Tom Gilson just posted a Caught My Eye: Accounts from ALA Midwinter on the ATG NewsChannel! Thanks, Tom!
Meanwhile, I understand that the editorial in the December 2013/January 2014 ATG was causing quite a buzz! Have you read it? “The Charleston Conference Continues – Getting to No: Calling for an End to Contention” is by James Bunnelle (Acquisitions/Collection Development Librarian, Lewis & Clark College); Jill Emery (Collection Development Librarian, Portland State University); Michael Levine-Clark (Associate Dean for Scholarly Communications and Collections Services, University of Denver); Emily McElroy (Library Director, University of Nebraska Medical Center); Anne McKee (Program Officer for Resource Sharing, Greater Western Library Alliance (GWLA); and Mary Page (Associate Director for Collections and Technical Services, University of Central Florida) and is posted on the ATG Newschannel (open access)
Also included on the news channel is a link to the video on the YouTube channel of Jenica Rogers’ (Director of Libraries and Archives, SUNY Postdam) Charleston Conference Keynote on Thursday, November 7, 2012 – “Libraries in the Post-Digital Information Era: Reclaiming Our Rights and Responsibilities.”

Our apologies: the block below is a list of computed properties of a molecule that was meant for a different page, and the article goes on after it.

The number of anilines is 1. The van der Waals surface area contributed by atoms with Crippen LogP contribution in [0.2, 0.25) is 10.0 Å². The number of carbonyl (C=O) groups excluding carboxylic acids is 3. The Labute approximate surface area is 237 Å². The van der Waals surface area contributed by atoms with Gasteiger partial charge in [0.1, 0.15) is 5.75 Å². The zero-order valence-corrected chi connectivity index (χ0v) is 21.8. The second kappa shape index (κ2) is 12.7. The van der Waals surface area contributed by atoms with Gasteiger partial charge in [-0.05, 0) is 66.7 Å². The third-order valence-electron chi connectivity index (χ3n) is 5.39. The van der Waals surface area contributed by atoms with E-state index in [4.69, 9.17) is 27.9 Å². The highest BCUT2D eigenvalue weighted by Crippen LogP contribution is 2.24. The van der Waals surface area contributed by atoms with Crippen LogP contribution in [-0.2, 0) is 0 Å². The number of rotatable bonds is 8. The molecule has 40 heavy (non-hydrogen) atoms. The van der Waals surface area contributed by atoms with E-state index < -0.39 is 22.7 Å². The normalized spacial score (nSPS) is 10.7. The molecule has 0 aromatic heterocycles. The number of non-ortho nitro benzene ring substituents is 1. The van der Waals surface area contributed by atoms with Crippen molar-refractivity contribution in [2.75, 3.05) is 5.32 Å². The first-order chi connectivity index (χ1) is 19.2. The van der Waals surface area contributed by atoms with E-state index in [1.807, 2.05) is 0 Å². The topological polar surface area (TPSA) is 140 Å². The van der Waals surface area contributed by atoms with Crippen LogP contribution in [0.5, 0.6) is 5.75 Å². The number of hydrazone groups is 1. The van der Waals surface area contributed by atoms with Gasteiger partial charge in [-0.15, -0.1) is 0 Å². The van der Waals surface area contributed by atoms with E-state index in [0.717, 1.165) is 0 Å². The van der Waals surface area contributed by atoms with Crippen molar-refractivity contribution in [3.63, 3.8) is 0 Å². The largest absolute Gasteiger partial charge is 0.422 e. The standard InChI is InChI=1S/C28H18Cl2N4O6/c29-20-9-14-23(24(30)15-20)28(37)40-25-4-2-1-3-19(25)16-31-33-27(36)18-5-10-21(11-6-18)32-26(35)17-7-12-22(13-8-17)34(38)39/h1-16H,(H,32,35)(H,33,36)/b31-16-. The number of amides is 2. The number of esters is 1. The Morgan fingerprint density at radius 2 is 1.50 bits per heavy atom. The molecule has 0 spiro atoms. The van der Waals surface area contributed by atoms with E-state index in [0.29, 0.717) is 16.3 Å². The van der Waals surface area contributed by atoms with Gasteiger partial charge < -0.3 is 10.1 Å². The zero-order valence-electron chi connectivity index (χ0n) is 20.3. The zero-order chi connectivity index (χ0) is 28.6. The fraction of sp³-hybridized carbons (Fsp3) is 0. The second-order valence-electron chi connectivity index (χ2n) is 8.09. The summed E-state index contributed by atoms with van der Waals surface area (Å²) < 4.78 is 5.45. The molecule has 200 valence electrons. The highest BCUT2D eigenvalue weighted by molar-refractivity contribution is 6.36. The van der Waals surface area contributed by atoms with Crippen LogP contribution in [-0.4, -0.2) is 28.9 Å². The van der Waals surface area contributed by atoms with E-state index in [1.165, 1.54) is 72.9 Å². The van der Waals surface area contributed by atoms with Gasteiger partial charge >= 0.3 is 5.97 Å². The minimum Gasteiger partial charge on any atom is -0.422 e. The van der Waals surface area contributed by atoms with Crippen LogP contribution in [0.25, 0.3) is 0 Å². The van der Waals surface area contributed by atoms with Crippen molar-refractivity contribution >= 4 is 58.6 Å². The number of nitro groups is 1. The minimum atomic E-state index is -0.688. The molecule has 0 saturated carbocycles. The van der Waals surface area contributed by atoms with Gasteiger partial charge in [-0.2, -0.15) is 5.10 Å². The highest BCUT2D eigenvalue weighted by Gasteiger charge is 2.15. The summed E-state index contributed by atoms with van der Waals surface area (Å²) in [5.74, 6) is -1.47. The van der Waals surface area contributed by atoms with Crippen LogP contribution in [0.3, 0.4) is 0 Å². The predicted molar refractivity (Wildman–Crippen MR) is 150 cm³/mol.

Was pretty excited when Della Sar sent a pic of two gentlemen wearing the 2013 Charleston Conference t-shirt – Too Much is Not Enough on one side and Have Enough Knowledge on the other.
Was talking to Jen Breen of Thomson Reuters who was telling me that the IP & Science business of Thomson Reuters is celebrating the 50th anniversary of the Beatles’ rise to worldwide fame with an analysis of a selection of scholarly papers devoted to the band, their music, and their continuing influence within Web of Science.
The analysis identified hundreds of pertinent papers, from which ten were selected to demonstrate the academic attention the Beatles continue to inspire decades after worldwide Beatlemania first took hold in 1964. One such paper explores how the Beatles’ song titles and lyrics affected aspects of memory and recall in a group of undergraduate students. Other papers consider the Beatles’ songs in terms of its lyrical and musical style, and the nature of the band’s creativity and collaboration or assess the sociopolitical meaning behind their work. To learn more about the analysis, visit ScienceWatch.